Iltutmish dynasty (1210-36)
After Qutub-ud-Din Aibak’s death governor of Badayun, Iltutmish annexed throne in 1210. Shamsuddin Iltutmish was the real founder of the Delhi Sultanate. He shifted the capital from Lahore to Mehrauli (Delhi). It was he who gave the country capital, a sovereign state, a monarchical form of government and a governing class or nobility, known as Turkan-i-chahalgani or Chalisa (a group of 40).
- Iltutmish constructed 2nd, 3rd and 4th floor of Qutub Minar.
- Built Hauz e Shamsi water tank, Gandhak ki Baoli stepwell in Delhi.
- He issued coins; Tanka in Silver, Jital in copper 1 tanka: 48 Jital. Coins were in Arabic script Coins issued by Ghauri and Aibak were in Devanagiri script. In some of the coins carried images of Ghauri along with images of the Hindu goddess Lakshmi.
- Kings from Balban onwards started claiming that they had divine powers, also known as “Divine Theory of Kingship” They called themselves as Naib-e-Khudai, i.e. Deputy of God and Zille Illahi meaning Shadow of God.
- The basic aim was to strengthen power, prestige to avoid treachery from contemporaries as well as relatives, in fact, slaves were trusted more than relatives.
- Iltuttmish had maintained a corpus of 40 slaves who were known Turkan-i-Chahalgani holding important departments.
Provincial and Local Administration –
- Iltutmish brought major changes in provincial and local administration.
- He divided his empire into various Iqtas – Territories. Iqta was divided into Shiqq, Shiqq into Pargana under which villages would lie They were regularly transferred, removed or changed, so that could not establish local rapport or followings. Each iqta was sub-divided into Shaq.
- At this level, there were two kind of officials having equal rank but different job profiles. Shiqdar I Shiqdaran Incharge of law and order.
- Munsif I Munsifan Revenue and Civil Justice. Below Shaq was Pargana, here the official were Shiqdar; Incharge of law and order. Munsif; Incharge of revenue.
- All the Shiqdars were headed by Shiqdar-i-Shiqdaran.
ARMY ADMINISTRATION :
- Alau-ud-Din Khalji was the first to maintain a regular army. Initially, there was no regular army; recruitment was done during the war and for the period of war.
- Soldiers were peasants only.
- Soldiers were mainly Hindus.
- Officials were Muslims who spoke Turkish, Persian or Arabic.
- The first poet of Urdu was Amir Khusro. He created a new style of Persian called sabaq-i-Hindi or the Indian style. His important literary writings are mutla-ul-anwar, shirin khusrau, laila majnun, ayina-i-sikandari and hasht-bihisht.
Ruknuddin Firoz Shah
He was the son of Iltutmish and was crowned by her mother, shah Turkan after the death of Iltutmish. He was deposed by Razia when he was out of the capital to curb a rebellion in Avadh against him.
- After the death of Iltutmish in 1236, his son, Rukknuddin Feroz Shah became the ruler with help of Umara but he was not a capable ruler So his sister Raziya got help from people of Delhi and some of the Umara and became the ruler.
- She became the first woman ruler of India. Contemporary writer Minhau us Siraj wrote about Sultan in his book Tabaqat-i-Nasiri .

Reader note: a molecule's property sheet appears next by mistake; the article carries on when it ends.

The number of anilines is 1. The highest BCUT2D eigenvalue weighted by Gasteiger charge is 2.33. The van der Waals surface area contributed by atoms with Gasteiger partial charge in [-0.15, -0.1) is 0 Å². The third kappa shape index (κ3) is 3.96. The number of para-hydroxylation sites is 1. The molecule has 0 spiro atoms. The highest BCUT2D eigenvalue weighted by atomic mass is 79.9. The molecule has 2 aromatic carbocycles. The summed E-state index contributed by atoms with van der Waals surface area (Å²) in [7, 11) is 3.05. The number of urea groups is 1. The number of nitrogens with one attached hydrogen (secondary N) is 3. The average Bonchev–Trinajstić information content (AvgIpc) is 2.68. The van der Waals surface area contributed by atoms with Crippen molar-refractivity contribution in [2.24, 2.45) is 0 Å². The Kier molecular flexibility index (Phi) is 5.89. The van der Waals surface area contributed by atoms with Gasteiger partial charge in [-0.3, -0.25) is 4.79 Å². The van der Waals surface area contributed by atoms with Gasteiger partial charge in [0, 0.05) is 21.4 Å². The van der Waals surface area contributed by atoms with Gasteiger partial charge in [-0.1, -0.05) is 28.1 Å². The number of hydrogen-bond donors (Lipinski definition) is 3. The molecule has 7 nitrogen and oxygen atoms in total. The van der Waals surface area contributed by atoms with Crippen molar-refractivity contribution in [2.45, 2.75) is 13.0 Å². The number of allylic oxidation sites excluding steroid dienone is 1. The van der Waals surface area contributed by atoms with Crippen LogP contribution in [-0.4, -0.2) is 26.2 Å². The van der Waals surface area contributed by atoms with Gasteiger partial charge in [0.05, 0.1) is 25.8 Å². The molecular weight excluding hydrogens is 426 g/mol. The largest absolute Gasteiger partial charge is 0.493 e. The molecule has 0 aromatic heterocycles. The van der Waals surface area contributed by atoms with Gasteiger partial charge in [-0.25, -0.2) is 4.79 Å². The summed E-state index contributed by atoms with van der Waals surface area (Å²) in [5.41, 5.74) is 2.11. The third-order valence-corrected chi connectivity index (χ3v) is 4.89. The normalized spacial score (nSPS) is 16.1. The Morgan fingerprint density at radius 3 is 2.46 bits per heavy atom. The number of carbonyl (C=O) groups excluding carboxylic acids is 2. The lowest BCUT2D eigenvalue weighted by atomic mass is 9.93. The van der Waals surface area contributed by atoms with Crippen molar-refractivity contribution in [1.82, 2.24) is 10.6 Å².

- He described Raziya as a beautiful, intelligent and courageous woman who had all the qualities to become a successful ruler.
- Jamaluddin Yaqut an Abyssinian slave was given the post of Amir-i-Akhtur by Raziya.
- Raziya actually married Altunia, who was the Governor of Bathinda. Raziya was followed by Bahram Shah (1240 C.E. – 1242 C.E.) his rule witnessed the first sack and plunder of Lahore by Mongols.
- He also created the post of Naib-e-Mamlakat (the regent) for the first time, who was the de-facto ruler and sultan was the de-jure ruler.
- Later Bahram Shah was put to death by the Chalgani nobles. Sultans who came after Razia Sultan
Bahram Shah (1240-42)
After Razia, Iltutmish’s third son Bahram Shah was put on the throne by the powerful Turkish council Chalisa. Bahram Shah lost his life after his failed attempt to assert his authority once on the throne.
Alauddin Shah (1242-46):
He was the son of Ruknuddin but was deposed after Balban and Nasiruddin Mahamud’s mother , Malika-e-jahan, conspired against him and established Nasiruddin Mahamud as the new sultan.
Nasiruddin Mahmud (1246-1266):
He was the son of Iltutmish and was known as the Darvesi King as he was very pious and noble. He died in 1266.
Most important king in this period was Balban:
Ghiyasuddin Balban (1266-1287 A.D.) –
- He was one of the greatest Sultans of Delhi. He proposed “Divine Theory of Kingship”.
- He proclaimed himself to be; Naib-e-Khudai.
- Ghiyasuddin Balban also claimed to be descendent of Iranian dynasty “Afrasia”.
- He named his grandsons after Afrasia dynasty: Kaikobad, Kai Khusro, and Keimur.
- Made strict rules and maintained a high level of discipline in court. Everybody had to remain standing and serious conduct had to be maintained in the court.
- He introduced “Sajda and Paibos”.
- He ruled with “Blood and Iron Policy”.
- He mercilessly suppressed all revolts very severely so that no group including Umra and a local ruler could dare stand against him.
- Balban was the first king in India who realized the importance of protecting borders especially fragile areas of North-Western boundaries.
- In Balban’s period, the greatest threat was from the Mongols (In Mughal India threat was from Afghans and Uzbeks).
- Balban was also rumoured to have killed the previous emperor.
- Another reason was that he wanted to restore the power, position and grandeur of Iltutmish.
- For this very reason, Balban could rule without any major rebellions in his 20 years of rule.